December 5, 2019 — The average homeowner will pay tens of thousands of dollars out of pocket for home insurance over their lifetime.
Every month, homeowners steadily lose money paying insurance premiums to protect their homes from negative events such as fire or flooding. From a financial perspective, this is a negative expected value investment for the insurance policyholder. The insurance only pays off if a low-probability negative event occurs, which doesn’t happen for the vast majority of the insured. If one were to look at the insurance policy as an investment, it appears to be a terrible performer. Investing in a security with a negative expected value for the chance at a low probability, the lottery-like payoff is a bad bet, but there’s a valid reason why homeowners pay for insurance, just as there’s an obvious reason why people play the lottery.
Looking at the trade from the other side, selling insurance is typically a decently profitable business for insurance companies. As policyholders on average lose money with a negative expected value investment, insurance underwriters taking the opposite side of the trade, on average, make money with a positive expected value.
Nonetheless, occasionally disaster strikes, and the insurance policy pays off for the homeowner, causing losses for the insurance company. The reason the business model works is that the vast majority of policies that don’t pay out more than make up for the disasters that happen.
Short Selling as Insurance
Many people caution against the short selling of stocks given the activity theoretically has limited upside with infinite downside. That being said, I’ve seen thousands of public company stocks go to zero while I haven’t yet witnessed one going to infinity. In 2018, 58 public companies filed for bankruptcy, while 71 filed in 2017. In 2008, 138 public companies filed for bankruptcy. When a company is insolvent, its stock tends to become worthless.
The other warning against short selling relies on the fact that the stock market tends to go up over time, historically 8% on average per year.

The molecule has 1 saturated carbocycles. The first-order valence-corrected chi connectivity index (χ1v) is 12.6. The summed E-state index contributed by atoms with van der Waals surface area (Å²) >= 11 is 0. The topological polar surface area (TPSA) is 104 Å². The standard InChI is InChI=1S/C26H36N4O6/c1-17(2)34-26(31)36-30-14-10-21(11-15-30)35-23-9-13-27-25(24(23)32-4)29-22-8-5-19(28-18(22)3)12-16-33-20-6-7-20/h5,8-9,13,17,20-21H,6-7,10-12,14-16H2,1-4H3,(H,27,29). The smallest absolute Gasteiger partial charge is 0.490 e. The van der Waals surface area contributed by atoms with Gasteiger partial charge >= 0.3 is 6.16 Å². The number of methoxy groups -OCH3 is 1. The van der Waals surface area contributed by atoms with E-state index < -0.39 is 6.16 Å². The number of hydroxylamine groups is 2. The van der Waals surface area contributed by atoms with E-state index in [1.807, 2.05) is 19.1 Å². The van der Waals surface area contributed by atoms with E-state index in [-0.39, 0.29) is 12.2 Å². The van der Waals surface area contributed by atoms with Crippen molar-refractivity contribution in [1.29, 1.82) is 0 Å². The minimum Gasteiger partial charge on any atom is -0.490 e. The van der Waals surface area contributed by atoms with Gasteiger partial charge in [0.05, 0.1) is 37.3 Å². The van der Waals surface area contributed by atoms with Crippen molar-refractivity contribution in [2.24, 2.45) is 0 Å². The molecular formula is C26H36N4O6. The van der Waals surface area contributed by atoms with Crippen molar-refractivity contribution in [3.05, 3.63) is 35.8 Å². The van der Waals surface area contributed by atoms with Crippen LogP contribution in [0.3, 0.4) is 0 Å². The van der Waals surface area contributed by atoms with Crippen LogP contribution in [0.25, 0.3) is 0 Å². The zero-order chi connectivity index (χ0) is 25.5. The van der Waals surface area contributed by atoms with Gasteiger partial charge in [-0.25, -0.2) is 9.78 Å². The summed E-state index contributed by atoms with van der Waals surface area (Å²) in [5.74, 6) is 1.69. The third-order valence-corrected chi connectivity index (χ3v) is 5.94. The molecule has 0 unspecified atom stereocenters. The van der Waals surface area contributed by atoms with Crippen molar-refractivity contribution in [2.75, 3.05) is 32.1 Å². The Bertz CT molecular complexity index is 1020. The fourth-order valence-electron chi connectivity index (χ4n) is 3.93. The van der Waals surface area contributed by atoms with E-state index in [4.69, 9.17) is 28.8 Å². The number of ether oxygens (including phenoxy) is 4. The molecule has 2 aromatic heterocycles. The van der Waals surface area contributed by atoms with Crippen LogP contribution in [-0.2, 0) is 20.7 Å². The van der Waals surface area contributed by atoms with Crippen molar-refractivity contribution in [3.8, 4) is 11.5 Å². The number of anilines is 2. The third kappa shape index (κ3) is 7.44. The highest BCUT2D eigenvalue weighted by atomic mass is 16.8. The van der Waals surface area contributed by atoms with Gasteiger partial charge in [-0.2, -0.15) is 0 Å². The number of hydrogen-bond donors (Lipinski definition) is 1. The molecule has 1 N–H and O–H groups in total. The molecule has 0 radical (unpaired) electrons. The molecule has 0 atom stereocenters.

However, on a relative performance basis, the majority of stocks underperform the market. This means that the median stock underperforms the average over its lifetime, leaving substantial opportunities for short sellers.
Short selling of stocks can be seen along the same lines as an underwriter selling insurance. There are a plethora of what we refer to as junk stocks in the market, meaning those with the following attributes contained in our 5-factor model:
- Low quality;
- High valuation;
- Negative price momentum;
- Poor operating momentum; and
- Unfavourable share price trend
Junk stocks are typically high risk and some market participants gamble in these junk stocks given their high volatility and lottery-like payoffs. Unfortunately for these speculators, high-risk and more volatile stocks underperform on average. Given the negative expected values of junk stocks, they offer an insurance-like payoff to those speculators who are long. This means that the vast majority of the time, these junk stocks underperform. However, occasionally an insurance-like payoff comes through when a junk stock hits it big. Unfortunately for the speculators, the occasional big payoff doesn’t make up for the myriad of losers within the junk stock portfolio.
The same dynamics in the insurance market can be seen in the stock market. Homeowners buy insurance policies with negative expected values with a view of a large payoff one day should something bad happen, while the insurance underwriters earn profits from policyholders on average. Speculators buy highly volatile junk stocks with negative expected values with a view of a large payoff one day should something good happen, while the short sellers earn profits from speculators on average on a relative basis.
A 20-year simulation was run for approximately 4,000 liquid North American equities. Each month, these equities were segmented into decile portfolios according to the 5-factor model based on quality, value, price momentum, operating momentum and trend.
Source: Accelerate, Compustat, S&P Capital IQ
As seen in the graph above, we find the best and worst performance in the tails — the top and bottom decile multi-factor portfolios. We expect junk stocks, those in the bottom decile, to continue to have poor future share price performance.
Source: Accelerate, Compustat, S&P Capital IQ
Over the past 20 years, a portfolio of bottom-ranked junk stocks based on quality, value, price momentum, operating momentum and trend would have lost nearly -90%. A portfolio of top-ranked stocks based on the 5 factors would have grown from $100,000 to over $2 million.
Source: Accelerate, Compustat, S&P Capital IQ